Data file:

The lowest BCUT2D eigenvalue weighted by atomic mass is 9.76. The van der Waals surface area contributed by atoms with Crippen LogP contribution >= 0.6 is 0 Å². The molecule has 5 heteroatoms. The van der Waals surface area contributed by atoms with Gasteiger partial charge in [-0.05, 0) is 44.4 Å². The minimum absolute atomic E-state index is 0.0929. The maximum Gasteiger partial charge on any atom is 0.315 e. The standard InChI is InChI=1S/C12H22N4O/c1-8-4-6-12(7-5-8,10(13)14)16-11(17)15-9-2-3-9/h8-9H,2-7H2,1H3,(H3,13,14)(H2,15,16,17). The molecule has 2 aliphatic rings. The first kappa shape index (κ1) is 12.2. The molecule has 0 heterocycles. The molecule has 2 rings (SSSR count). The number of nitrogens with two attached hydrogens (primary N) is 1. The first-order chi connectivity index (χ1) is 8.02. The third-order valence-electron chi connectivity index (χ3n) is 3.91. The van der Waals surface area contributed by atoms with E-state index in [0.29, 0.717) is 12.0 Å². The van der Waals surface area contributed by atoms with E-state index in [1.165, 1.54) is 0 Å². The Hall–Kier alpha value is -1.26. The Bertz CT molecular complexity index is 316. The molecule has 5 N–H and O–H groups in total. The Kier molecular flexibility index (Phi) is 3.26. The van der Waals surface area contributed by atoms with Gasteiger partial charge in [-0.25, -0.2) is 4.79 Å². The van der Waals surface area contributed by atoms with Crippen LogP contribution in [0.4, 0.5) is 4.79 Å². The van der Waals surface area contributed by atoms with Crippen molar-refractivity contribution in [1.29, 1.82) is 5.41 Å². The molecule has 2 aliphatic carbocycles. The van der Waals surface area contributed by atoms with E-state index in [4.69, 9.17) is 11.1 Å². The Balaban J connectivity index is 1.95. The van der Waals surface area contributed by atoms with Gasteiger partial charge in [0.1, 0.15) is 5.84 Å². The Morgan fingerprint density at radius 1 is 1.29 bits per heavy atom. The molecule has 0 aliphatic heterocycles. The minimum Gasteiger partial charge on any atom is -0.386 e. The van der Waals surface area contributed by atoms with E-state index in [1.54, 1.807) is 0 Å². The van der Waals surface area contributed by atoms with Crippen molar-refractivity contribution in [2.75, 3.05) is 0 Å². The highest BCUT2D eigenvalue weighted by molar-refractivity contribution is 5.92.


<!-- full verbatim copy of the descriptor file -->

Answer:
The lowest BCUT2D eigenvalue weighted by atomic mass is 9.76. The van der Waals surface area contributed by atoms with Crippen LogP contribution >= 0.6 is 0 Å². The molecule has 5 heteroatoms. The van der Waals surface area contributed by atoms with Gasteiger partial charge in [-0.05, 0) is 44.4 Å². The minimum absolute atomic E-state index is 0.0929. The maximum Gasteiger partial charge on any atom is 0.315 e. The standard InChI is InChI=1S/C12H22N4O/c1-8-4-6-12(7-5-8,10(13)14)16-11(17)15-9-2-3-9/h8-9H,2-7H2,1H3,(H3,13,14)(H2,15,16,17). The molecule has 2 aliphatic rings. The first kappa shape index (κ1) is 12.2. The molecule has 0 heterocycles. The molecule has 2 rings (SSSR count). The number of nitrogens with two attached hydrogens (primary N) is 1. The first-order chi connectivity index (χ1) is 8.02. The third-order valence-electron chi connectivity index (χ3n) is 3.91. The van der Waals surface area contributed by atoms with E-state index in [0.29, 0.717) is 12.0 Å². The van der Waals surface area contributed by atoms with E-state index in [1.165, 1.54) is 0 Å². The Hall–Kier alpha value is -1.26. The Bertz CT molecular complexity index is 316. The molecule has 5 N–H and O–H groups in total. The Kier molecular flexibility index (Phi) is 3.26. The van der Waals surface area contributed by atoms with Gasteiger partial charge in [-0.25, -0.2) is 4.79 Å². The van der Waals surface area contributed by atoms with Crippen LogP contribution in [0.4, 0.5) is 4.79 Å². The van der Waals surface area contributed by atoms with Crippen molar-refractivity contribution in [1.29, 1.82) is 5.41 Å². The molecule has 2 aliphatic carbocycles. The van der Waals surface area contributed by atoms with E-state index in [4.69, 9.17) is 11.1 Å². The Balaban J connectivity index is 1.95. The van der Waals surface area contributed by atoms with Gasteiger partial charge in [0.1, 0.15) is 5.84 Å². The Morgan fingerprint density at radius 1 is 1.29 bits per heavy atom. The molecule has 0 aliphatic heterocycles. The minimum Gasteiger partial charge on any atom is -0.386 e. The van der Waals surface area contributed by atoms with E-state index in [1.54, 1.807) is 0 Å². The van der Waals surface area contributed by atoms with Crippen molar-refractivity contribution in [2.75, 3.05) is 0 Å². The highest BCUT2D eigenvalue weighted by molar-refractivity contribution is 5.92.